Rick has developed the ultimate motorcycle, the Cyclone. It is a $5 million bike equipped with rocket launchers and laser guns. Rick meets his fate and it is up to his girlfriend Teri to ... See full summary »
College boy Trent is returning home for the holidays when he crosses the path of bad-girl Miya at a truck stop. When he agrees to give her a ride, he becomes part and parcel to all her twisted desires.
While this film has an interesting premise, Allen Moyle's script can't get anything worthwhile out of it. Said premise is that experiments with kuru have caused the spread of a scientific form of vampirism. Kuru is an actual disease that is transmitted when cannibal warriors eat the infected brains of their opponents. Perhaps if the script had been rewritten, it would have been a good film, as all of the cast are very strong and try to make the material they've been given better than it is, except for Christopher Plummer, who knows full well he is in drivel and too arrogant to care about doing his best. I felt a similar way about Ridley Scott's _Gladiator_, in which Oliver Reed gives a lackluster final performance in a drivel film with strong, albeit stylized, acting. The film is a mix of '90s slickness and '80s sleaze comedy. Because the actors are freewheeling and unwilling to let their craft be hampered by poor material, the film never stops being interesting, and leaves you feeling sorry for the actors, except for Plummer, whose boredom is infectious.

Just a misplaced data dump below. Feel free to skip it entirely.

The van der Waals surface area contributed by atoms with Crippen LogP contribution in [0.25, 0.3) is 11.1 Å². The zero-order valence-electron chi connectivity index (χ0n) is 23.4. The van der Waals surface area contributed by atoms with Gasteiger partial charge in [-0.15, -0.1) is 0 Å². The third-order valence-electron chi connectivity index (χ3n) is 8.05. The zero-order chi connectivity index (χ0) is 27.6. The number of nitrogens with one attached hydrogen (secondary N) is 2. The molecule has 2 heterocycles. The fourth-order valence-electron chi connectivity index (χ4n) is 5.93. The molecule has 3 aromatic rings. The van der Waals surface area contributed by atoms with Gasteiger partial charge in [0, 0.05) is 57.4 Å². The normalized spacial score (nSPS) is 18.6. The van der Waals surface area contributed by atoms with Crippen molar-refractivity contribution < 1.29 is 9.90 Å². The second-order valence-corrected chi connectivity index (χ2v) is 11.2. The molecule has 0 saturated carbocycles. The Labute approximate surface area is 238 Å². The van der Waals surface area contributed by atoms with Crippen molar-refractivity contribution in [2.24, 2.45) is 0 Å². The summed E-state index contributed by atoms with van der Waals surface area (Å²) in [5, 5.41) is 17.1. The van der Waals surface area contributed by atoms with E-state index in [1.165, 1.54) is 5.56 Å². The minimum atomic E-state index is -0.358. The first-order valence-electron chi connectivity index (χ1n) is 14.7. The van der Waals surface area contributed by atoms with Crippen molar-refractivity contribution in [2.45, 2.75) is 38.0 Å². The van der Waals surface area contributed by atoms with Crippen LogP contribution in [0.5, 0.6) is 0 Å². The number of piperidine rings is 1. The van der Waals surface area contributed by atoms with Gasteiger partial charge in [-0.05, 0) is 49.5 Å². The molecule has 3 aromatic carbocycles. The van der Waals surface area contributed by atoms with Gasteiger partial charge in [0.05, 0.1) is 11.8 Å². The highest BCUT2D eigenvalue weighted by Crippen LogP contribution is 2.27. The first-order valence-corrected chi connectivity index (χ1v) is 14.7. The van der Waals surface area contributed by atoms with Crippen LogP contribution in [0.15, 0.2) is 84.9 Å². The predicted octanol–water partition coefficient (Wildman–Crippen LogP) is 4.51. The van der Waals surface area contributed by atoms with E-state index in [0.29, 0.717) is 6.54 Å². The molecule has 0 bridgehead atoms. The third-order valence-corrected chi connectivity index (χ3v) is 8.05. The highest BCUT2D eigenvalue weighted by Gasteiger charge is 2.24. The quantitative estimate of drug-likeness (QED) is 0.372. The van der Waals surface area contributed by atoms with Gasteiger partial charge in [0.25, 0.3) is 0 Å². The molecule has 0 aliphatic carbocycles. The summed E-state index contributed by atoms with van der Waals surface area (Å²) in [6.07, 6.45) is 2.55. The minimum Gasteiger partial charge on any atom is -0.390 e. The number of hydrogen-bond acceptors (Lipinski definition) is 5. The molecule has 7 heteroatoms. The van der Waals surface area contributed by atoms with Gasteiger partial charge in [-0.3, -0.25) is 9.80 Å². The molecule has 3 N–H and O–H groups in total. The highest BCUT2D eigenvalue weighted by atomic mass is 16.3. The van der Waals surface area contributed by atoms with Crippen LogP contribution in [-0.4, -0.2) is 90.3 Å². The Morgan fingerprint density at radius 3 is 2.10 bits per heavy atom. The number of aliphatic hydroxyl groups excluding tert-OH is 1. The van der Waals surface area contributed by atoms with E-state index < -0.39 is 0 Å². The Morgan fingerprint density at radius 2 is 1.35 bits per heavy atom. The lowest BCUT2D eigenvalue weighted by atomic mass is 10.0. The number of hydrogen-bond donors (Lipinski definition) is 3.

This is the sort of film that should be remade--one that had a lot going for it, including wonderful production design be Ian Brock--but since part of what makes it strong are the efforts of the actors, who have aged over a decade, there really isn't much point, particularly since all that ever get remade are films that were done right the first time. If it were remade, of course, the script should be thrown in the dust bin so someone with talent could write a good script using the same idea.
Like Scott's _Gladiator_, in which Joaquin Phoenix's Commodus is akin to Andrew Jackson's Donald here, this made it to my worst films of all time, but both films have similar redeeming values that make them of marginal interest. _Gladiator_ should have ended up only as well known as this one, not a Best Picture winner--they're very much on par. If you liked _Gladiator_ for any reason other than fandom for one of the stars, then I would recommend this picture wholeheartedly, even if you're not into horror/SF combinations. They're both worth a 4, but _Gladiator_ gets marked down a point in my book because it was so expensive (the cheaper a film is, the easier it is to forgive its flaws, particularly if acting isn't one of them--good actors can be found at any price) and so overpraised.
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